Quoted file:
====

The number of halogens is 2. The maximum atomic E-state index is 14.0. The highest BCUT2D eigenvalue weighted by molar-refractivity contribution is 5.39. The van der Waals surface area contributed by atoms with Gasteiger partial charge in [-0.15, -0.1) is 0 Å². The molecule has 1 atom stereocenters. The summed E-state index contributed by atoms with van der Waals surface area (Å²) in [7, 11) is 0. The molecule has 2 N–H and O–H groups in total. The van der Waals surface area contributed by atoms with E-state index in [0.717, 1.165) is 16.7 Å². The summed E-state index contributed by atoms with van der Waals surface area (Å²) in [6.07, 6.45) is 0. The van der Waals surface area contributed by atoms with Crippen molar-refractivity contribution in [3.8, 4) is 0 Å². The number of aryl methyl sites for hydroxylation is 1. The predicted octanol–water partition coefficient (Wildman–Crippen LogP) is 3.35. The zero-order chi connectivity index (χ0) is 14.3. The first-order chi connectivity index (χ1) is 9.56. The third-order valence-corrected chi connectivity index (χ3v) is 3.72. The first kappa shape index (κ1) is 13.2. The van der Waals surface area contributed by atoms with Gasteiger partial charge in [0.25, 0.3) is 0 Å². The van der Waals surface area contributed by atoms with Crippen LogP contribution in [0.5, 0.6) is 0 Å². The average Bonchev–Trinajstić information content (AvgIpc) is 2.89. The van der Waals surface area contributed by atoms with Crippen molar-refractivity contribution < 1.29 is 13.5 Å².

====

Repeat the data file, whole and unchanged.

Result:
The number of halogens is 2. The maximum atomic E-state index is 14.0. The highest BCUT2D eigenvalue weighted by molar-refractivity contribution is 5.39. The van der Waals surface area contributed by atoms with Gasteiger partial charge in [-0.15, -0.1) is 0 Å². The molecule has 1 atom stereocenters. The summed E-state index contributed by atoms with van der Waals surface area (Å²) in [7, 11) is 0. The molecule has 2 N–H and O–H groups in total. The van der Waals surface area contributed by atoms with E-state index in [0.717, 1.165) is 16.7 Å². The summed E-state index contributed by atoms with van der Waals surface area (Å²) in [6.07, 6.45) is 0. The van der Waals surface area contributed by atoms with Crippen molar-refractivity contribution in [3.8, 4) is 0 Å². The number of aryl methyl sites for hydroxylation is 1. The predicted octanol–water partition coefficient (Wildman–Crippen LogP) is 3.35. The zero-order chi connectivity index (χ0) is 14.3. The first-order chi connectivity index (χ1) is 9.56. The third-order valence-corrected chi connectivity index (χ3v) is 3.72. The first kappa shape index (κ1) is 13.2. The van der Waals surface area contributed by atoms with Gasteiger partial charge in [0.25, 0.3) is 0 Å². The van der Waals surface area contributed by atoms with Crippen LogP contribution in [0.5, 0.6) is 0 Å². The average Bonchev–Trinajstić information content (AvgIpc) is 2.89. The van der Waals surface area contributed by atoms with Crippen molar-refractivity contribution < 1.29 is 13.5 Å².